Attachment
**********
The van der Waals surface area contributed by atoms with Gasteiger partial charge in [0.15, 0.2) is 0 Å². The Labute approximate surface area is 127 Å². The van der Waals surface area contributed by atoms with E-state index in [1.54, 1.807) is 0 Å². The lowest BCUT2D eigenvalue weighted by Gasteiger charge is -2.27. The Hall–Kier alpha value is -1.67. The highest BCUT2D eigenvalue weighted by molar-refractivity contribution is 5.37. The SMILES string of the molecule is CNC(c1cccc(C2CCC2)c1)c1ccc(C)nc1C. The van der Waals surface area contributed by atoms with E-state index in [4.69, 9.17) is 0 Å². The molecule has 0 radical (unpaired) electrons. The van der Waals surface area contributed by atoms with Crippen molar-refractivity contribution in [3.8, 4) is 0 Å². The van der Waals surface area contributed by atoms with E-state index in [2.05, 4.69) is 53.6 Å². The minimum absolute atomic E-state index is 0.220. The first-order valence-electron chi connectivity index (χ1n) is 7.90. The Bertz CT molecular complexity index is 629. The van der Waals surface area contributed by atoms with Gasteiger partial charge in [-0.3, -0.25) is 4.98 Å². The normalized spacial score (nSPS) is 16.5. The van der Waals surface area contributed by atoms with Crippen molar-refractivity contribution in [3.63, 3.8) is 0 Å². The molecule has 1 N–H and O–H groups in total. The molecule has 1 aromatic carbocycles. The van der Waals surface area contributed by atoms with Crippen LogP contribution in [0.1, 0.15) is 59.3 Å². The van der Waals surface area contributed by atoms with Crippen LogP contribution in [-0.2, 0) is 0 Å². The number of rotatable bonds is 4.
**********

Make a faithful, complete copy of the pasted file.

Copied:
The van der Waals surface area contributed by atoms with Gasteiger partial charge in [0.15, 0.2) is 0 Å². The Labute approximate surface area is 127 Å². The van der Waals surface area contributed by atoms with E-state index in [1.54, 1.807) is 0 Å². The lowest BCUT2D eigenvalue weighted by Gasteiger charge is -2.27. The Hall–Kier alpha value is -1.67. The highest BCUT2D eigenvalue weighted by molar-refractivity contribution is 5.37. The SMILES string of the molecule is CNC(c1cccc(C2CCC2)c1)c1ccc(C)nc1C. The van der Waals surface area contributed by atoms with E-state index in [4.69, 9.17) is 0 Å². The molecule has 0 radical (unpaired) electrons. The van der Waals surface area contributed by atoms with Crippen molar-refractivity contribution in [3.8, 4) is 0 Å². The van der Waals surface area contributed by atoms with E-state index in [2.05, 4.69) is 53.6 Å². The minimum absolute atomic E-state index is 0.220. The first-order valence-electron chi connectivity index (χ1n) is 7.90. The Bertz CT molecular complexity index is 629. The van der Waals surface area contributed by atoms with Gasteiger partial charge in [-0.3, -0.25) is 4.98 Å². The normalized spacial score (nSPS) is 16.5. The van der Waals surface area contributed by atoms with Crippen molar-refractivity contribution in [3.63, 3.8) is 0 Å². The molecule has 1 N–H and O–H groups in total. The molecule has 1 aromatic carbocycles. The van der Waals surface area contributed by atoms with Crippen LogP contribution in [0.1, 0.15) is 59.3 Å². The van der Waals surface area contributed by atoms with Crippen LogP contribution in [-0.2, 0) is 0 Å². The number of rotatable bonds is 4.